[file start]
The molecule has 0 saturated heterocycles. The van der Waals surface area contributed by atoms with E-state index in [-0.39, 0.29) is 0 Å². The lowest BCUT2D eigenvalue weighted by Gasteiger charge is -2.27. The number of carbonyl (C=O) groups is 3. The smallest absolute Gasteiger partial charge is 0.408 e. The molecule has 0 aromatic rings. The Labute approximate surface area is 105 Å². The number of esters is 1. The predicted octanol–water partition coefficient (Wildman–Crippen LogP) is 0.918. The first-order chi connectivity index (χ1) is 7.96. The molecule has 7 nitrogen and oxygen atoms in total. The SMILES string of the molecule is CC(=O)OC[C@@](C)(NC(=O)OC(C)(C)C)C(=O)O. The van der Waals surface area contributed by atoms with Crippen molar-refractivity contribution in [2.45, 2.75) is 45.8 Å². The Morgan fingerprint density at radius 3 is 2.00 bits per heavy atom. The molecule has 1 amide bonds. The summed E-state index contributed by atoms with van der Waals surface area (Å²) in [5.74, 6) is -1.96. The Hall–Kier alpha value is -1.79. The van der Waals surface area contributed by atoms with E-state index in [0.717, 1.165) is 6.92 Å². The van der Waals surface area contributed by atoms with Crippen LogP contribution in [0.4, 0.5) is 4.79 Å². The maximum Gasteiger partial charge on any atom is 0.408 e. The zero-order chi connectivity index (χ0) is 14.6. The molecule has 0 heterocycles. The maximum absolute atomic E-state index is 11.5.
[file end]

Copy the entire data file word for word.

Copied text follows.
The molecule has 0 saturated heterocycles. The van der Waals surface area contributed by atoms with E-state index in [-0.39, 0.29) is 0 Å². The lowest BCUT2D eigenvalue weighted by Gasteiger charge is -2.27. The number of carbonyl (C=O) groups is 3. The smallest absolute Gasteiger partial charge is 0.408 e. The molecule has 0 aromatic rings. The Labute approximate surface area is 105 Å². The number of esters is 1. The predicted octanol–water partition coefficient (Wildman–Crippen LogP) is 0.918. The first-order chi connectivity index (χ1) is 7.96. The molecule has 7 nitrogen and oxygen atoms in total. The SMILES string of the molecule is CC(=O)OC[C@@](C)(NC(=O)OC(C)(C)C)C(=O)O. The van der Waals surface area contributed by atoms with Crippen molar-refractivity contribution in [2.45, 2.75) is 45.8 Å². The Morgan fingerprint density at radius 3 is 2.00 bits per heavy atom. The molecule has 1 amide bonds. The summed E-state index contributed by atoms with van der Waals surface area (Å²) in [5.74, 6) is -1.96. The Hall–Kier alpha value is -1.79. The van der Waals surface area contributed by atoms with E-state index in [0.717, 1.165) is 6.92 Å². The van der Waals surface area contributed by atoms with Crippen LogP contribution in [0.4, 0.5) is 4.79 Å². The maximum Gasteiger partial charge on any atom is 0.408 e. The zero-order chi connectivity index (χ0) is 14.6. The molecule has 0 heterocycles. The maximum absolute atomic E-state index is 11.5.